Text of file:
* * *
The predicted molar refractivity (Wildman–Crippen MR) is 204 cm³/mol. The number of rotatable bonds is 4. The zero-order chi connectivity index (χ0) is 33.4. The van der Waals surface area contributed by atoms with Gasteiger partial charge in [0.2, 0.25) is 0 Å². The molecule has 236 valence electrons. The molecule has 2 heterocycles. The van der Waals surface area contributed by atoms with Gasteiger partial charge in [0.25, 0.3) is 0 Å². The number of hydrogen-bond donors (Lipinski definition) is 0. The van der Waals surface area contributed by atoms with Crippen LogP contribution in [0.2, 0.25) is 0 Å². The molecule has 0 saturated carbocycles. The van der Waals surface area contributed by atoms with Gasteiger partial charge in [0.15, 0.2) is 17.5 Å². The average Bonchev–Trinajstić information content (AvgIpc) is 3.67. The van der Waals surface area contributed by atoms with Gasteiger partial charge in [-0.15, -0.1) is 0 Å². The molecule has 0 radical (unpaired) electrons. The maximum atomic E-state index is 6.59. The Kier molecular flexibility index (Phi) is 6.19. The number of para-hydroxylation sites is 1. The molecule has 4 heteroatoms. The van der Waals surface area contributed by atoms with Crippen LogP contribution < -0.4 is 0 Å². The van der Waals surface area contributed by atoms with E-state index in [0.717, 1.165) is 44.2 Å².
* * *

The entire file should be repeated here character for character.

The predicted molar refractivity (Wildman–Crippen MR) is 204 cm³/mol. The number of rotatable bonds is 4. The zero-order chi connectivity index (χ0) is 33.4. The van der Waals surface area contributed by atoms with Gasteiger partial charge in [0.2, 0.25) is 0 Å². The molecule has 236 valence electrons. The molecule has 2 heterocycles. The van der Waals surface area contributed by atoms with Gasteiger partial charge in [0.25, 0.3) is 0 Å². The number of hydrogen-bond donors (Lipinski definition) is 0. The van der Waals surface area contributed by atoms with Crippen LogP contribution in [0.2, 0.25) is 0 Å². The molecule has 0 saturated carbocycles. The van der Waals surface area contributed by atoms with Gasteiger partial charge in [0.15, 0.2) is 17.5 Å². The average Bonchev–Trinajstić information content (AvgIpc) is 3.67. The van der Waals surface area contributed by atoms with Gasteiger partial charge in [-0.15, -0.1) is 0 Å². The molecule has 0 radical (unpaired) electrons. The maximum atomic E-state index is 6.59. The Kier molecular flexibility index (Phi) is 6.19. The number of para-hydroxylation sites is 1. The molecule has 4 heteroatoms. The van der Waals surface area contributed by atoms with Crippen LogP contribution < -0.4 is 0 Å². The van der Waals surface area contributed by atoms with E-state index in [0.717, 1.165) is 44.2 Å².